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Embryo research: destiny is what counts
  1. Alex Polyakov1,2,3,
  2. Genia Rozen1,2,3
  1. 1Department of Obstetrics and Gynaecology, The University of Melbourne Faculty of Medicine, Dentistry and Health Sciences, Melbourne, Victoria, Australia
  2. 2Reproductive Biology Unit, The Royal Women’s Hospital, Melbourne, Victoria, Australia
  3. 3Melbourne IVF, East Melbourne, Victoria, Australia
  1. Correspondence to A/Prof Alex Polyakov, Department of Obstretrics and Gynaecology, The University of Melbourne - Parkville Campus, Melbourne, Victoria, Australia-3052; alex.polyakov{at}mivf.com.au

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The paper by Savulescu et al is timely and the concepts illuminated deserve further reflection.1 Reproductive tissue which includes sperm, oocytes and embryos are commonly treated differently to other human tissue, even when the reproductive potential of these has no possibility of being realised. This unnecessary exceptionalism hampers research in human reproduction, disadvantaging patients and delaying life-changing treatments from being incorporated into clinical practice. In jurisdictions where embryo creation is permitted for clinical purposes, such as in vitro fertilisation (IVF), supernumerary embryos are routinely discarded once they are no longer required to attempt pregnancy. We contend that research on such embryos, which will never realise their reproductive potential, is not substantially different to any other human tissue research and should not require any additional ethical or regulatory oversight. The only individuals who can possibly be harmed by such research are the tissue providers and their interests, including confidentiality and informed consent provision, should be protected. This protection once again is no different in its scope to any other type of research involving human cells and tissues. Most Western societies have moved away from the concept that ‘every sperm is sacred’ and it is time that the regulators and scientific community aligned with the prevailing communal norms and stop treating gametes and embryos as somehow holding higher moral value, compared with other human cell/tissue lines, provided that there is no intention to attempt a pregnancy …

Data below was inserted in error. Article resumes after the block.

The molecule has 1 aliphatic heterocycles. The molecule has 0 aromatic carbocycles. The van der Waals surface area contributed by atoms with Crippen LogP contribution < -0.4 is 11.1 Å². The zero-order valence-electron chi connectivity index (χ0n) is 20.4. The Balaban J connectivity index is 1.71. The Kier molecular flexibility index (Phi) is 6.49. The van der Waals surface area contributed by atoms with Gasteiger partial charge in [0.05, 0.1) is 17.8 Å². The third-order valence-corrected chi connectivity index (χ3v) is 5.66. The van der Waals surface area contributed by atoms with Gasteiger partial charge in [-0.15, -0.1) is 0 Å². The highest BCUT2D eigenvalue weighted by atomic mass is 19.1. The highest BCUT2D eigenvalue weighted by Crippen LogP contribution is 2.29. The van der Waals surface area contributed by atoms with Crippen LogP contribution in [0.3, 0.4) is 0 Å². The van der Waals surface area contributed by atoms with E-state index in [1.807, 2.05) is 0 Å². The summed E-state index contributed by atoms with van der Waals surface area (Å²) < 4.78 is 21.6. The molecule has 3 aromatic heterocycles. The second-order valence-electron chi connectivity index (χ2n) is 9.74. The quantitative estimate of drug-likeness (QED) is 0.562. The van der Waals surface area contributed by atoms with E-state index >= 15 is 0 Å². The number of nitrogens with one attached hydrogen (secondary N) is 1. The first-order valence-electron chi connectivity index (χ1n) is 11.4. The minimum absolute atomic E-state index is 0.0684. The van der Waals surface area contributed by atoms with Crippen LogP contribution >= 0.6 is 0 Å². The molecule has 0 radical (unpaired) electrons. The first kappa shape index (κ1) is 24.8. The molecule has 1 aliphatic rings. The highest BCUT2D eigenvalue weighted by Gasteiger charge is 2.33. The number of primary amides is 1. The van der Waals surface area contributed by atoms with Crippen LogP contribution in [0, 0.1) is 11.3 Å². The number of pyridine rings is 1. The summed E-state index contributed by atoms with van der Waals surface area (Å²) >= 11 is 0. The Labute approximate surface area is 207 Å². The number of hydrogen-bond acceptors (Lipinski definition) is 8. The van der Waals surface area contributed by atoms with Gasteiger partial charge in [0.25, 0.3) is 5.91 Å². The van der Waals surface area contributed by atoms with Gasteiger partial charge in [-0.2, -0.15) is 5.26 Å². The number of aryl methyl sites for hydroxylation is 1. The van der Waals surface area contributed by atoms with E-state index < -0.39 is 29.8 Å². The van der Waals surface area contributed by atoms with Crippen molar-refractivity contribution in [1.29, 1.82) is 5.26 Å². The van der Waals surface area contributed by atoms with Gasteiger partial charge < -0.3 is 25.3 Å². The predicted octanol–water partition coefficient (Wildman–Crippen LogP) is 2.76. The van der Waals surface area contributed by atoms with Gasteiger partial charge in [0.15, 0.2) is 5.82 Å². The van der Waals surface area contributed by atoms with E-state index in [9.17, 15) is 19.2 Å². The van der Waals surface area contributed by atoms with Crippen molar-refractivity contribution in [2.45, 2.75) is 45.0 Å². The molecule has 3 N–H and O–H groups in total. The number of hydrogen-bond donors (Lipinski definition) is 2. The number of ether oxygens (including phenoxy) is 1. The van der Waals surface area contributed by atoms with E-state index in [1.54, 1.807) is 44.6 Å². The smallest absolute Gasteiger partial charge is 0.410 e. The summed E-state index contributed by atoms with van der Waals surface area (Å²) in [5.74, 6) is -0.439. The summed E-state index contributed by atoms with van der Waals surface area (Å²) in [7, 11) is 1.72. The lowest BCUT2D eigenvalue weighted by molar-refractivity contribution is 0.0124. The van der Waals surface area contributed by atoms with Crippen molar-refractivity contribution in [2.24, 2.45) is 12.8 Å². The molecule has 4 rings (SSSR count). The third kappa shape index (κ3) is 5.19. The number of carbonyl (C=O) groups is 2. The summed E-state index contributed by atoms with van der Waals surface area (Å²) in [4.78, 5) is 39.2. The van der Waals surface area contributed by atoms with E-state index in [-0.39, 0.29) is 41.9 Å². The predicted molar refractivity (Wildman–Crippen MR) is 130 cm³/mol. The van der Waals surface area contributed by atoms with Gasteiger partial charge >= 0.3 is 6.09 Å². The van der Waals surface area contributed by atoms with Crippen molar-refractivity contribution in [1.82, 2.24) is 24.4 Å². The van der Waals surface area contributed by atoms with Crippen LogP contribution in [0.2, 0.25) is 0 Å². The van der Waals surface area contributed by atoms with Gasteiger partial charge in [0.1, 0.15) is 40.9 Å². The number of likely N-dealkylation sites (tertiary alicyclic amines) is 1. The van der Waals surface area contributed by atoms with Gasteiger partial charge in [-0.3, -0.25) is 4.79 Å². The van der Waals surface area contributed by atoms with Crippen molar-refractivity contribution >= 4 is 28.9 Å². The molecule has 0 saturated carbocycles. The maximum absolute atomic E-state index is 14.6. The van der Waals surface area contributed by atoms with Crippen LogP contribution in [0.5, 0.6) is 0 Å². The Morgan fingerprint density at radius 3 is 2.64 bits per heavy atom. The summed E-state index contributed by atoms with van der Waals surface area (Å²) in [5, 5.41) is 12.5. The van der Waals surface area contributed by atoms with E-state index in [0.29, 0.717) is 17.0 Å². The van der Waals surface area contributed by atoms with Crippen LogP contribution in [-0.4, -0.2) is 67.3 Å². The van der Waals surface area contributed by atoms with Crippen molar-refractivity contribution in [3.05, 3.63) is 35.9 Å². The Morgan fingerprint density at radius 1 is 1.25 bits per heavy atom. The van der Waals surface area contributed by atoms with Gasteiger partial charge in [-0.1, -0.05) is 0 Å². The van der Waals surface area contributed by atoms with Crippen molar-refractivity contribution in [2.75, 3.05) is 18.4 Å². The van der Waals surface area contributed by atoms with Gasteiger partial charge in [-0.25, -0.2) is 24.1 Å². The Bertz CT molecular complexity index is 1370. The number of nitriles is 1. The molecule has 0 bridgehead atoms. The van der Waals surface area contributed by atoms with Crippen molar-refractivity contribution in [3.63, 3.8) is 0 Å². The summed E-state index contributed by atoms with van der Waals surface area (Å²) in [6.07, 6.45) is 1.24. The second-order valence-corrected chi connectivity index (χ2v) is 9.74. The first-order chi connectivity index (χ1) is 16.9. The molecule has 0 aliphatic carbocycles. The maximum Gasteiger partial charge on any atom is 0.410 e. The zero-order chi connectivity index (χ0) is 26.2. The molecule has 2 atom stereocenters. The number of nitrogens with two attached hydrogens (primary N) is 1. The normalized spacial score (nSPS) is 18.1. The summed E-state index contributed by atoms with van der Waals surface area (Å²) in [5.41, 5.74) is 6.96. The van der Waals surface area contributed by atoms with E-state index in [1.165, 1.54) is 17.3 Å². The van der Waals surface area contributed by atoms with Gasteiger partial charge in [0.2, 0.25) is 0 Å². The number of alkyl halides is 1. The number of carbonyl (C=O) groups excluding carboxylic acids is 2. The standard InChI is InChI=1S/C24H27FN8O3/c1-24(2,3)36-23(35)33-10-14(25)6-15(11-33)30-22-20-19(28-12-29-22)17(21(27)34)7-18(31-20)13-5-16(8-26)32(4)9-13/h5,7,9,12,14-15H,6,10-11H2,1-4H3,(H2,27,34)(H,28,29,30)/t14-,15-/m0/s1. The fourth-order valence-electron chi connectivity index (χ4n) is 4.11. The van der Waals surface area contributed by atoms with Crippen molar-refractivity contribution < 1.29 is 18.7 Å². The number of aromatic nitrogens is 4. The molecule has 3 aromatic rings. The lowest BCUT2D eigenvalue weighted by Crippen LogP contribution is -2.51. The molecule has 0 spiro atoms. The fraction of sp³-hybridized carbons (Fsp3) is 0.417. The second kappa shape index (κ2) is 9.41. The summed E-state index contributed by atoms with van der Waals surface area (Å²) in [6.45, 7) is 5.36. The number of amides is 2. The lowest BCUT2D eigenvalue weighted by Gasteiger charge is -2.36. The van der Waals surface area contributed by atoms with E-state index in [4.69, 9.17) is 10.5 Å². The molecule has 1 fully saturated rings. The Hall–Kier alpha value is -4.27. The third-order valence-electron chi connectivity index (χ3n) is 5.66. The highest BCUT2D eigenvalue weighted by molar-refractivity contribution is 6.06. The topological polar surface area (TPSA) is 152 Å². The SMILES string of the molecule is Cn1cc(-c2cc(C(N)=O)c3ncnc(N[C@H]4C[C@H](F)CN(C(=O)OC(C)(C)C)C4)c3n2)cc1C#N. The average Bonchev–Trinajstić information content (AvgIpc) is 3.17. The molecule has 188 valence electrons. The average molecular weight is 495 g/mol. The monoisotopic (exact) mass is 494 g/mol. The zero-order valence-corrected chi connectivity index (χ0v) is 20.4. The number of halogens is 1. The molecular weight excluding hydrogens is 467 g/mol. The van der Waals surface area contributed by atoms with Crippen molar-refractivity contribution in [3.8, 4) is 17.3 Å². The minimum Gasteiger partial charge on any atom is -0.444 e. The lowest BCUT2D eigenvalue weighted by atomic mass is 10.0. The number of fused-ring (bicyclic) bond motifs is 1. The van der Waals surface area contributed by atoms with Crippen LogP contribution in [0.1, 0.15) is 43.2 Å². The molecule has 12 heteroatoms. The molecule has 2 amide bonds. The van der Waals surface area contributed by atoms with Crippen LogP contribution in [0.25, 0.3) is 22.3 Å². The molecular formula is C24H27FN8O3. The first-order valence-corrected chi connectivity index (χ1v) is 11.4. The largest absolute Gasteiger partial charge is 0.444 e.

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Footnotes

  • Funding The authors have not declared a specific grant for this research from any funding agency in the public, commercial or not-for-profit sectors.

  • Competing interests None declared.

  • Provenance and peer review Commissioned; internally peer reviewed.